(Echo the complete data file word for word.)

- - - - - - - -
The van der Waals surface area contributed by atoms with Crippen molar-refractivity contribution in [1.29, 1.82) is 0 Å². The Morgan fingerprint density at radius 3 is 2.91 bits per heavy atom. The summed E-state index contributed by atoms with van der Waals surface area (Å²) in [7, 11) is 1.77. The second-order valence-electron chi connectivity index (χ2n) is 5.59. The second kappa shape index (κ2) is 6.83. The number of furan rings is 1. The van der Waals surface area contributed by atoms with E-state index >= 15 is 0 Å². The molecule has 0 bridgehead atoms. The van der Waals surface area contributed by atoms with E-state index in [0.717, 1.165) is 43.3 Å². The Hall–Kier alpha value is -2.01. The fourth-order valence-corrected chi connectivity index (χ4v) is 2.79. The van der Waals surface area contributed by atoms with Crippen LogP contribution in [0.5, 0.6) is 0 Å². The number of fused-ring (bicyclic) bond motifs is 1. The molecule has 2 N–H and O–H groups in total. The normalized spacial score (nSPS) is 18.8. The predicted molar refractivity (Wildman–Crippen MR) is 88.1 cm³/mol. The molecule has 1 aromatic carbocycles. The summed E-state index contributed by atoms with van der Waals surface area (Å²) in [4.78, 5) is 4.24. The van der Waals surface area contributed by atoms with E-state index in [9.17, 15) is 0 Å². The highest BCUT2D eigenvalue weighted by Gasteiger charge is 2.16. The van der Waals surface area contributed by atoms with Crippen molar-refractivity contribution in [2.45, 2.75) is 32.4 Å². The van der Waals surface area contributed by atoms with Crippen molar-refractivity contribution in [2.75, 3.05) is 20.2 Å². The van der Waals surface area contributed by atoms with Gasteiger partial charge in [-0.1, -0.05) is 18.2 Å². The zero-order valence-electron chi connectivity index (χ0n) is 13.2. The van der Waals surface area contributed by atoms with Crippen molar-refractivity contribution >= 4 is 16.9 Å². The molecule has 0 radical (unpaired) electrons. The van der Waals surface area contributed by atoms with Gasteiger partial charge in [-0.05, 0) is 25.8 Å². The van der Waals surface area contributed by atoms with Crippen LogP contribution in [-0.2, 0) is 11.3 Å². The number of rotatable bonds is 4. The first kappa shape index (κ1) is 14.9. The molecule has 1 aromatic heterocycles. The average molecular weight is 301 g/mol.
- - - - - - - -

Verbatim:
The van der Waals surface area contributed by atoms with Crippen molar-refractivity contribution in [1.29, 1.82) is 0 Å². The Morgan fingerprint density at radius 3 is 2.91 bits per heavy atom. The summed E-state index contributed by atoms with van der Waals surface area (Å²) in [7, 11) is 1.77. The second-order valence-electron chi connectivity index (χ2n) is 5.59. The second kappa shape index (κ2) is 6.83. The number of furan rings is 1. The van der Waals surface area contributed by atoms with E-state index >= 15 is 0 Å². The molecule has 0 bridgehead atoms. The van der Waals surface area contributed by atoms with E-state index in [0.717, 1.165) is 43.3 Å². The Hall–Kier alpha value is -2.01. The fourth-order valence-corrected chi connectivity index (χ4v) is 2.79. The van der Waals surface area contributed by atoms with Crippen LogP contribution in [0.5, 0.6) is 0 Å². The number of fused-ring (bicyclic) bond motifs is 1. The molecule has 2 N–H and O–H groups in total. The normalized spacial score (nSPS) is 18.8. The predicted molar refractivity (Wildman–Crippen MR) is 88.1 cm³/mol. The molecule has 1 aromatic carbocycles. The summed E-state index contributed by atoms with van der Waals surface area (Å²) in [4.78, 5) is 4.24. The van der Waals surface area contributed by atoms with E-state index in [9.17, 15) is 0 Å². The highest BCUT2D eigenvalue weighted by Gasteiger charge is 2.16. The van der Waals surface area contributed by atoms with Crippen molar-refractivity contribution in [2.45, 2.75) is 32.4 Å². The van der Waals surface area contributed by atoms with Crippen molar-refractivity contribution in [2.75, 3.05) is 20.2 Å². The van der Waals surface area contributed by atoms with Gasteiger partial charge in [-0.1, -0.05) is 18.2 Å². The zero-order valence-electron chi connectivity index (χ0n) is 13.2. The van der Waals surface area contributed by atoms with Crippen molar-refractivity contribution >= 4 is 16.9 Å². The molecule has 0 radical (unpaired) electrons. The van der Waals surface area contributed by atoms with Gasteiger partial charge in [-0.05, 0) is 25.8 Å². The van der Waals surface area contributed by atoms with Crippen LogP contribution in [-0.2, 0) is 11.3 Å². The number of rotatable bonds is 4. The first kappa shape index (κ1) is 14.9. The molecule has 1 aromatic heterocycles. The average molecular weight is 301 g/mol.